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Global or National? An International Comparison of Call Centre’s

In spite of globalization, working conditions in call centers around the world are still governed by national regulations. That was the result of a major study supported by the Austrian Science Fund FWF, which looked at 2,400 call centers in 17 countries. As a follow-up to this study, the FWF is now funding further international analyses and case studies that will compare conditions in Austrian call centres with those in other countries.

Throughout the world, the number of call centres is growing. These facilities offer companies aiming to achieve effective forms of customer care a great deal of flexibility. Working conditions are often atypical with staff being employed on a temporary or freelance basis, for example, and cutting-edge technologies mean that operations can easily be outsourced to other locations, at home or abroad.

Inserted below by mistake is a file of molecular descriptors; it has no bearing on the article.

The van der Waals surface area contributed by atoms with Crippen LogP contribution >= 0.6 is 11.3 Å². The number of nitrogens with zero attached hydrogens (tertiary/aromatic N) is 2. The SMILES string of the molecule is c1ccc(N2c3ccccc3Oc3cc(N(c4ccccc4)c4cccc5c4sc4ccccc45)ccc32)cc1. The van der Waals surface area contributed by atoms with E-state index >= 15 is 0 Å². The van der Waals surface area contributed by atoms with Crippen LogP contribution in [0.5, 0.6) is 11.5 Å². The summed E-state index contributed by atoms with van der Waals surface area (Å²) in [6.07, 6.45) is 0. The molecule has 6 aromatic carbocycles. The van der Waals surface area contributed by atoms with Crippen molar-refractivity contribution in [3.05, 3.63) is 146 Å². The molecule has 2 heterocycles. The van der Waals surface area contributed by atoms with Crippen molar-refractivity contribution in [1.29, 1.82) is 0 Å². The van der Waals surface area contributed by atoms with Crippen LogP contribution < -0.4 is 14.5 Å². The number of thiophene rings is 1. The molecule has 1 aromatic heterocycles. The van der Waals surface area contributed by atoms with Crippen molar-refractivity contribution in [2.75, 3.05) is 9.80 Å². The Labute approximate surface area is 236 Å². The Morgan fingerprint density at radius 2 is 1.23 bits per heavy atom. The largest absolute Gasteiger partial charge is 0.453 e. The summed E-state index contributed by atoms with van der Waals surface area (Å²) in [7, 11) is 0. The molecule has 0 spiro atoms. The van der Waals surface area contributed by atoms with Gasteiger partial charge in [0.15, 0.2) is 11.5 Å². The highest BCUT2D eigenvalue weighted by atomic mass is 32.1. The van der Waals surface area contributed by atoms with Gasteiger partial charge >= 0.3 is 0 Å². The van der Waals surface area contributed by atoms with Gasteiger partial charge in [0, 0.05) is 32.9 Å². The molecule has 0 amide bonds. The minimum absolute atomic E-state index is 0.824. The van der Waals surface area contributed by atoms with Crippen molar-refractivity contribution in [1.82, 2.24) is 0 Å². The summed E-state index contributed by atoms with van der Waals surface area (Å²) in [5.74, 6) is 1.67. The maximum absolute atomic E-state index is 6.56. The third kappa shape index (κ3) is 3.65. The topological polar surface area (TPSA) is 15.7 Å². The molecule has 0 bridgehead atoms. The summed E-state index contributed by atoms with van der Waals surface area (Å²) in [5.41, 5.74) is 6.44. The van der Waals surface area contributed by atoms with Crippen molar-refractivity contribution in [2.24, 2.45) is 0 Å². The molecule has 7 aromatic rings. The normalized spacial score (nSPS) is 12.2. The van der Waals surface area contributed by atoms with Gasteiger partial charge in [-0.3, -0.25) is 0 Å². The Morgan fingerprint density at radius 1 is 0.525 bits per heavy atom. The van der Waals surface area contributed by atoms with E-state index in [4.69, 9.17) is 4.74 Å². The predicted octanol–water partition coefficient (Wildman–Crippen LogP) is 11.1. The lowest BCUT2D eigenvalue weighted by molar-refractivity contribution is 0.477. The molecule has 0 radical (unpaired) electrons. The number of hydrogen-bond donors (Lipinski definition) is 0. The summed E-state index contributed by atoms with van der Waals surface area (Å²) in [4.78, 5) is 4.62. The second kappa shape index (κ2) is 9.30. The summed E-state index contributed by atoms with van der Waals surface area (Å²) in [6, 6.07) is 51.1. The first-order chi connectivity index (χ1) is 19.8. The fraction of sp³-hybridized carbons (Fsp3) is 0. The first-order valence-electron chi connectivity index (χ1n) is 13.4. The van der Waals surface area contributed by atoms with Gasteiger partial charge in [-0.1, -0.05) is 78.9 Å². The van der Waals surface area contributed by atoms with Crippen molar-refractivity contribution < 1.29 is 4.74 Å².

The employment conditions in call centres throughout the world have now been investigated as part of the Global Call Center Industry Project, coordinated by Cornell University (USA), the Institute of Work Psychology (UK) and FORBA (the Working Life Research Centre, Austria). This international project set out to analyse whether the global spread of call centres is being accompanied by a growing convergence in working conditions. Or whether the opposite is the case, i.e. whether working conditions at these call centres continue to be shaped by national standards and rules. The study has found that call centres are perhaps not as "global" as one might assume. For example, working conditions at call centres in coordinated market economies such as Austria, Germany and Denmark are significantly better than in liberal market economies such as the UK and USA.